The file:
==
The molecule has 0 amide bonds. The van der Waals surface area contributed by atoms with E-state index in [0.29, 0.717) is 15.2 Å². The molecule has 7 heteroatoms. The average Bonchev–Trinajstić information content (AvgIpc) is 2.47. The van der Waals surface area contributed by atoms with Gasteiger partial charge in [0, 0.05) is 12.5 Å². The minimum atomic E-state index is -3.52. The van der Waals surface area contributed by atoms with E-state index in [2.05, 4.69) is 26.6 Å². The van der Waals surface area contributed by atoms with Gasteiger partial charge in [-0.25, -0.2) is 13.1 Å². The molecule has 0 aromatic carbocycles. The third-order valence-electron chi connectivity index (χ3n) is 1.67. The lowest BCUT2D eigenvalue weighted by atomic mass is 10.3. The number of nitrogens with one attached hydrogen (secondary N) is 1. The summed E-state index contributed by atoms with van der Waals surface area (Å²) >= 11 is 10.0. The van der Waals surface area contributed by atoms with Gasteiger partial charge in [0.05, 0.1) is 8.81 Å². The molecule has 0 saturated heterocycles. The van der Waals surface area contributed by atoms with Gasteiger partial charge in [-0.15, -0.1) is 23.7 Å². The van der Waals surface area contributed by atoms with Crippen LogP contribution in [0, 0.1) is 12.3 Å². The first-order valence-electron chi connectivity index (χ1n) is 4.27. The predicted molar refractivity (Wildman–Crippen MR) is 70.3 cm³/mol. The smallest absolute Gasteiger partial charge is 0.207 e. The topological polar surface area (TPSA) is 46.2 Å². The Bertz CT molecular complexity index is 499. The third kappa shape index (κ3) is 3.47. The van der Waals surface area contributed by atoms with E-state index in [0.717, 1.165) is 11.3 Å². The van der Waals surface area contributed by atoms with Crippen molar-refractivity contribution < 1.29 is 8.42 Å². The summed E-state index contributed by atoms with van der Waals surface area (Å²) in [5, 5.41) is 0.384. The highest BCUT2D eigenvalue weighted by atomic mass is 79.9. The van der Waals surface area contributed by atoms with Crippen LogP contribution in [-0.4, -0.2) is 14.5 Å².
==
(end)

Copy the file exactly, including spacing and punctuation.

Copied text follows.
The molecule has 0 amide bonds. The van der Waals surface area contributed by atoms with E-state index in [0.29, 0.717) is 15.2 Å². The molecule has 7 heteroatoms. The average Bonchev–Trinajstić information content (AvgIpc) is 2.47. The van der Waals surface area contributed by atoms with Gasteiger partial charge in [0, 0.05) is 12.5 Å². The minimum atomic E-state index is -3.52. The van der Waals surface area contributed by atoms with E-state index in [2.05, 4.69) is 26.6 Å². The van der Waals surface area contributed by atoms with Gasteiger partial charge in [-0.25, -0.2) is 13.1 Å². The molecule has 0 aromatic carbocycles. The third-order valence-electron chi connectivity index (χ3n) is 1.67. The lowest BCUT2D eigenvalue weighted by atomic mass is 10.3. The number of nitrogens with one attached hydrogen (secondary N) is 1. The summed E-state index contributed by atoms with van der Waals surface area (Å²) >= 11 is 10.0. The van der Waals surface area contributed by atoms with Gasteiger partial charge in [0.05, 0.1) is 8.81 Å². The molecule has 0 saturated heterocycles. The van der Waals surface area contributed by atoms with Gasteiger partial charge in [-0.15, -0.1) is 23.7 Å². The van der Waals surface area contributed by atoms with Crippen LogP contribution in [0, 0.1) is 12.3 Å². The first-order valence-electron chi connectivity index (χ1n) is 4.27. The predicted molar refractivity (Wildman–Crippen MR) is 70.3 cm³/mol. The smallest absolute Gasteiger partial charge is 0.207 e. The topological polar surface area (TPSA) is 46.2 Å². The Bertz CT molecular complexity index is 499. The third kappa shape index (κ3) is 3.47. The van der Waals surface area contributed by atoms with E-state index in [0.717, 1.165) is 11.3 Å². The van der Waals surface area contributed by atoms with Crippen molar-refractivity contribution < 1.29 is 8.42 Å². The summed E-state index contributed by atoms with van der Waals surface area (Å²) in [5, 5.41) is 0.384. The highest BCUT2D eigenvalue weighted by atomic mass is 79.9. The van der Waals surface area contributed by atoms with Crippen LogP contribution in [-0.4, -0.2) is 14.5 Å².